rlscott63 4 | 21
18 Mar 2013  #21
This is the beginning of the Eurozone meltdown part 2 over the year and a little bit.
Most likely we will see a run on the banks in the countries mentioned above into the US dollar.
This will cause the USD to rise as the Euro drops in value.
The thing to watch is how this will affect gold and silver.
In the past gold and silver went up as the USD went down.
It is highly suggestive that they should go down unless there vengeance from Russia towards the West for Cypres.
This should be one more reason for the government of Poland no to take the Euro.

It will be very interesting.
ZIMMY 6 | 1,601
18 Mar 2013  #22
Some Democrats in the U.S. are beginning to salivate hoping to do something similar to the "rich" although the middle class won't be far behind.

After all "it's only fair" and it's another push for their agenda of "equality" as they see it. Of course, such whispers won't make the news and socialists

will bide their time before going public with their hairbrained schemes of redistribution.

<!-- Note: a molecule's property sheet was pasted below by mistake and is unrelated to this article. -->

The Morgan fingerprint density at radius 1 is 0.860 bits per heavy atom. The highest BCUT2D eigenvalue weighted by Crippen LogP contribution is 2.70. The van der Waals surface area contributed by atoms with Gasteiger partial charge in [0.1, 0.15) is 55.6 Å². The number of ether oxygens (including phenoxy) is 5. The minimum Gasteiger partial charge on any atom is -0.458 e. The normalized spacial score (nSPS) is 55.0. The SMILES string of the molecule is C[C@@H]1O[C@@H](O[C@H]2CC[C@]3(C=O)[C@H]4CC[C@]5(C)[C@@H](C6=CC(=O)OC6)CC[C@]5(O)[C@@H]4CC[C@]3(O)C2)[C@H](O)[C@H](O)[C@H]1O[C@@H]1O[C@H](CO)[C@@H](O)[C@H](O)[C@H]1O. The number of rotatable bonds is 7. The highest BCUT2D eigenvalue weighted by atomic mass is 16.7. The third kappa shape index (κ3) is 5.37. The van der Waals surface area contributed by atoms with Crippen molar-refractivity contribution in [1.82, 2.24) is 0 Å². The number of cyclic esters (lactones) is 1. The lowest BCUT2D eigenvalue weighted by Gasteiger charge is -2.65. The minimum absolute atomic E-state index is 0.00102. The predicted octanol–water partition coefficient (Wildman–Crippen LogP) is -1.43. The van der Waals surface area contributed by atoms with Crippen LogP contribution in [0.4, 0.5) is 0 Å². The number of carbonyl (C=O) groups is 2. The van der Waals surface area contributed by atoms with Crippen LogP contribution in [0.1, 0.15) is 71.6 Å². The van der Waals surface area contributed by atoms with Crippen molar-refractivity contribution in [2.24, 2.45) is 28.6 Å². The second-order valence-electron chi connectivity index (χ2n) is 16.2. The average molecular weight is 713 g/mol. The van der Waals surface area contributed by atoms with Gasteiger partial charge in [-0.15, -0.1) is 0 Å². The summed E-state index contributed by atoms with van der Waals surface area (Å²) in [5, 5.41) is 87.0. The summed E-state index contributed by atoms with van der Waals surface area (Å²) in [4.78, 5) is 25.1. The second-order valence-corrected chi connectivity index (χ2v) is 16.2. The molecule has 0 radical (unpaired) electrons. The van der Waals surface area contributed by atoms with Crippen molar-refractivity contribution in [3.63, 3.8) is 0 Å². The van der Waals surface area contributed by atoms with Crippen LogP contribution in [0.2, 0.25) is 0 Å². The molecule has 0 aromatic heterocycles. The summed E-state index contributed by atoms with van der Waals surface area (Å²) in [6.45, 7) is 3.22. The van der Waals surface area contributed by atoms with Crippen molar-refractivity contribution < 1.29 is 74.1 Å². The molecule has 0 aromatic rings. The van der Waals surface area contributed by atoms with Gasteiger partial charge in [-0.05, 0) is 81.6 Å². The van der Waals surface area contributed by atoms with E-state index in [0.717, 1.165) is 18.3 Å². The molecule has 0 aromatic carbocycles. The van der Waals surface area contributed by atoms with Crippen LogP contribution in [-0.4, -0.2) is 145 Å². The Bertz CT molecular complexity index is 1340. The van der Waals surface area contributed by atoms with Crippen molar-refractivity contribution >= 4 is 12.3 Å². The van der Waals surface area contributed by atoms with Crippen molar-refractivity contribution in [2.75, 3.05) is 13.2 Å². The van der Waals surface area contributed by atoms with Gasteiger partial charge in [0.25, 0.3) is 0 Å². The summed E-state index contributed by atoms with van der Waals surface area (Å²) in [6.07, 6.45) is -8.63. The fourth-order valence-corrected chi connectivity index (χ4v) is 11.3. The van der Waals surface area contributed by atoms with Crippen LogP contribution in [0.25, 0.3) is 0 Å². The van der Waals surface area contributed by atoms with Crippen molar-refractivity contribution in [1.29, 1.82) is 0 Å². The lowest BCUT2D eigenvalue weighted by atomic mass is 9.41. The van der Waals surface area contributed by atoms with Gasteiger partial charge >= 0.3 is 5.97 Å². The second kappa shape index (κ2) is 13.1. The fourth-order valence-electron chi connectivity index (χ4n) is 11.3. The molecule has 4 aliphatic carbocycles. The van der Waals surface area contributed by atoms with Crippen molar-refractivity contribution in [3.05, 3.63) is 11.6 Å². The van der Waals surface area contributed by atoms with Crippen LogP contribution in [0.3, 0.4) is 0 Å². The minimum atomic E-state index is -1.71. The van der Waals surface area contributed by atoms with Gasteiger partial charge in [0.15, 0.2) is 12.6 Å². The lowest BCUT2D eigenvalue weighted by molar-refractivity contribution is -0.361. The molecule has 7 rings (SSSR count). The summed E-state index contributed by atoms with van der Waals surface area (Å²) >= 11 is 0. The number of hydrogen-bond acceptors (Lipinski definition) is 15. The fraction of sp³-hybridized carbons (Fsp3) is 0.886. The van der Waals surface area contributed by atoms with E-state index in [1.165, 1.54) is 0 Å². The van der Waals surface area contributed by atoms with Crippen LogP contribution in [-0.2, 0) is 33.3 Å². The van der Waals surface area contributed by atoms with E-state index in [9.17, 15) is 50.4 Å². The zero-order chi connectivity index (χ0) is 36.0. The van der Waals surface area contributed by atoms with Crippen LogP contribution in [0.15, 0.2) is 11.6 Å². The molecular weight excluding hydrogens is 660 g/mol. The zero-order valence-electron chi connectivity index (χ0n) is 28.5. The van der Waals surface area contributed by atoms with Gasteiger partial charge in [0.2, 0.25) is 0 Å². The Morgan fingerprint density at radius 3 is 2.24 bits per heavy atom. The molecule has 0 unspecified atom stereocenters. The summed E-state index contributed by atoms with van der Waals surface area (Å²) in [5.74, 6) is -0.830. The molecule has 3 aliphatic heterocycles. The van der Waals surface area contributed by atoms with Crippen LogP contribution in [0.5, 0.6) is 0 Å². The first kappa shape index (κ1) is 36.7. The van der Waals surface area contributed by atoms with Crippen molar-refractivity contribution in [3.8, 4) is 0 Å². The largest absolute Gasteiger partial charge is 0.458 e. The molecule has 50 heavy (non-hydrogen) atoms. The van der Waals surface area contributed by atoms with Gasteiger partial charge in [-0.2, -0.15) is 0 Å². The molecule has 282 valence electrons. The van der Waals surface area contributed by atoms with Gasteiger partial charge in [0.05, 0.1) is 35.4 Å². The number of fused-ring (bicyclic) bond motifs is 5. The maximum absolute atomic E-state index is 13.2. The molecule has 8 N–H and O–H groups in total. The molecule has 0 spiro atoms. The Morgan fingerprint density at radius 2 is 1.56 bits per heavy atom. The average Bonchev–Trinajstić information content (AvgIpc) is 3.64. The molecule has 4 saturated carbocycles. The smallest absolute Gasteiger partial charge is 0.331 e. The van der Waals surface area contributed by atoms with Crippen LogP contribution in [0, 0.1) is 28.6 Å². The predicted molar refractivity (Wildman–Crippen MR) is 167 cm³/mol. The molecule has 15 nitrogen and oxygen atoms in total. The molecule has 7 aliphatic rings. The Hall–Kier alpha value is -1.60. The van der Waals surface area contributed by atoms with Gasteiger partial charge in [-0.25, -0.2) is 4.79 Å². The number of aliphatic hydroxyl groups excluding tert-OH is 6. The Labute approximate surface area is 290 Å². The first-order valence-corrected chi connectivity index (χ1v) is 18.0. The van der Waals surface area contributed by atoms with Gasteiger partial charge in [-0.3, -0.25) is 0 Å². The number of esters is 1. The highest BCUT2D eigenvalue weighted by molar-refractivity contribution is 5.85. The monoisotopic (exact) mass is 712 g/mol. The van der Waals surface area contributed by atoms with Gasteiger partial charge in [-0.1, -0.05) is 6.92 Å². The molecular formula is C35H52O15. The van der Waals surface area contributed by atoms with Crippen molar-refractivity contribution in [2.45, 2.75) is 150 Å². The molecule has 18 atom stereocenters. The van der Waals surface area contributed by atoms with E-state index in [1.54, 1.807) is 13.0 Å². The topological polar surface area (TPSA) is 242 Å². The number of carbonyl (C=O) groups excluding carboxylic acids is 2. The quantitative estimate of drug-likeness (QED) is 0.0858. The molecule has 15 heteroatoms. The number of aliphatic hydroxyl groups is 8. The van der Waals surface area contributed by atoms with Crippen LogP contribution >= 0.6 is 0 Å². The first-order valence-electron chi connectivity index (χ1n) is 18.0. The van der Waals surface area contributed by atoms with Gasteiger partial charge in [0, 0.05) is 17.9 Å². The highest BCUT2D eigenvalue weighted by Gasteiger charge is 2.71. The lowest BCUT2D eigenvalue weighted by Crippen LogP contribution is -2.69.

OP poland_
18 Mar 2013  #23
Why would anyone have billions of Euros in a Cypriot bank account who is not living there, if not for the tax benefits?

SBM what % of account holders have billions of Euros in CY, 0.001%, many expats hold funds in CY it was the place of choice before HK and Singapore. iF the EU can impose a tax on CY account holders, they can also do it to the Italy, Portugal and Spain.
Wroclaw Boy
18 Mar 2013  #24
This is great news, it has literally made my day. It is the perfect example of a flawed system.
Harry
18 Mar 2013  #25
their hairbrained schemes of redistribution.

Er, you are aware that in the case of Cyprus the money is being taken from the people and given to the elite, aren't you?
Paulina 9 | 1,448
18 Mar 2013  #26